Readers may wish to "Google" the name "Curveball" as the source of the mobile labs story.

"Lacking Biolabs, Trailers Carried Case for War
Administration Pushed Notion of Banned Iraqi Weapons Despite Evidence to Contrary"

http://www.washingtonpost.com/wp-dyn/content/article/2006/04/11/AR2006041101888_pf.html


Since Powell pointed these trailers out at the UN, the Iraqis must have bury them to avoid a bombing ot the the trailers or anything or anyone around them.

reb64
03-20-2007, 07:06 PM
[QUOTE=sbl]Thomas,

No disrepect intended but hey are you the same one selling alot of cavalry gear saying 'life changes". Does that mean you have given up the hobby and no longer a reenactor?

Trooper Graham
03-20-2007, 07:15 PM
[QUOTE=sbl]Thomas,

No disrepect intended but hey are you the same one selling alot of cavalry gear saying 'life changes". Does that mean you have given up the hobby and no longer a reenactor?

You're right on three accounts

1. It's not disrespectful to ask the question.
2. I am the one selling cavalry gear and
3. Life does change.

toptimlrd
03-20-2007, 08:23 PM
Strange but I was about to ask if you were a TV evangalist. Sorry but your way to late. I lost my religion a long time ago but I have never condemned others for practicing what ever religion they want and don't think I'm ignorant of the teachings of the religions in this world. History of the religions has always been apart of the entire history of the world and I love history. Religion is suppose to be about love and tolerence to your fellow man and to me history has proven just the opposite. Do a Yahoo about relgious wars in history. Even the Northern Ireland troubles lasted 30 years, then the 30 Yeras War, the French religious war and the Spanish. Religious wars are a european and a middle east thing. We are involved in such a religious war now so be prepared if we stay the course for it to last alot longer. During our Iron Curtain tenure it was taught that those who governed by the way of Communism were out to convert everyone either by indocternation or by force. Now it's the radical nations of Islam. One political that did not endorse religion and now a religious one out to convert all infidels or kill them in the name of their God. :rolleyes:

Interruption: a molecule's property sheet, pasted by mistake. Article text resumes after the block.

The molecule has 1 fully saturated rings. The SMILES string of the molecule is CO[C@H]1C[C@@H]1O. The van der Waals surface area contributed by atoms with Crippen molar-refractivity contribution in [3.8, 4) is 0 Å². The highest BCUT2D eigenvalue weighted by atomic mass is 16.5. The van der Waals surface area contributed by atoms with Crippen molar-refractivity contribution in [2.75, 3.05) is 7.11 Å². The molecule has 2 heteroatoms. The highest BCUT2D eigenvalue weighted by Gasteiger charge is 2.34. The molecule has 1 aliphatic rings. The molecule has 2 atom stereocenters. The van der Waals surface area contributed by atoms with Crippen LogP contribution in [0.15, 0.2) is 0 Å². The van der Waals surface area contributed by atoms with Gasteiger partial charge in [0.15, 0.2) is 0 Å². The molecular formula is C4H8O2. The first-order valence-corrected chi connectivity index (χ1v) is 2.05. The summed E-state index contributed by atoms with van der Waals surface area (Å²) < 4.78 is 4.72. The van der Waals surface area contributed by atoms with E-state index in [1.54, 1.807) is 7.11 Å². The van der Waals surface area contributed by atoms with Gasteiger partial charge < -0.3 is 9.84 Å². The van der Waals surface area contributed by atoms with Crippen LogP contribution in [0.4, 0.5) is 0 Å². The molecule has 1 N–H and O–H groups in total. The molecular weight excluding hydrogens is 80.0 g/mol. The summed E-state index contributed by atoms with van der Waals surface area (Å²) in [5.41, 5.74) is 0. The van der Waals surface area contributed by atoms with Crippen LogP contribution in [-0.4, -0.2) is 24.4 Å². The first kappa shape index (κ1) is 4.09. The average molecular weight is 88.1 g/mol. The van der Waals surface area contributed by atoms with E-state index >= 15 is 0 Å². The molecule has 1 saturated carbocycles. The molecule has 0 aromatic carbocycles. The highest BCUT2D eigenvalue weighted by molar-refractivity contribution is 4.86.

Sam,

Here we go on another tangent. :-)
Nope no televangelist, in fact I have quite a bit of disdain for most of em. In fact I am certaintly not in this for $$ I have preached at events and at my local church and have never taken a dime for my services. If anyone gave me money at the event, I passed it along to a ministry. Believe me I understand what you mean by losing your religion, I did too and I have turned away from "organized" denominations; I have yet to deal with one that practices what it preaches at the institutional level. This is sort of what has me in a bind, seminaries will not take you unless you are sponsored by a denomination so I am at best a lay preacher. I do have a friend who is a PhD and is mentoring me but it only goes so far. The thing is "religion" is a man made concept and I am not a "religious" person and probably have as many vices as the next guy. The last thing I am is "holier than thou".

I became so disenchanted in my late teens / early twenties that I did not step foot in a church for about 20 years except when I got married or went to a funeral. I still had faith in God, but was not practicing if you know what I mean. Like you though, life changed and I came back and this time felt a call not only to be active in my faith but to actually go behind the pulpit. Can't really explain it but there is a definite "call". Maybe my call is to cut through the BS of most organized religions, who knows. Please understand I am not trying to preach to you this time but trying to say I understand you. Also, it's never too late.....

If you ever want to discuss faith or religion for whatever reason, give me a shout. This offer actually goes out to anyone out there.

Trooper Graham
03-20-2007, 08:40 PM
Sam,




I became so disenchanted in my late teens / early twenties that I did not step foot in a church for about 20 years except when I got married or went to a funeral.


.

Now there we have something in common. Mine ended in the month of my 19th year in Feb 1968 and from 1970-74 I was in alot of churches on funeral details. Since then I've visited churches, cathedrals, monastaries all over for historical reasons only.
I do not consider myself an atheist for I do believe there is a supreme being but I have never allowed anyone to tell me how, when and where to have a conversation with him, not insinuating you. Overall, religion has caused too many deaths in history in the name of whoevers God, much more than in the name of any political leader and/or government.

toptimlrd
03-20-2007, 08:50 PM
Religion is suppose to be about love and tolerence to your fellow man and to me history has proven just the opposite. Do a Yahoo about relgious wars in history. Even the Northern Ireland troubles lasted 30 years, then the 30 Yeras War, the French religious war and the Spanish. Religious wars are a european and a middle east thing. We are involved in such a religious war now so be prepared if we stay the course for it to last alot longer. :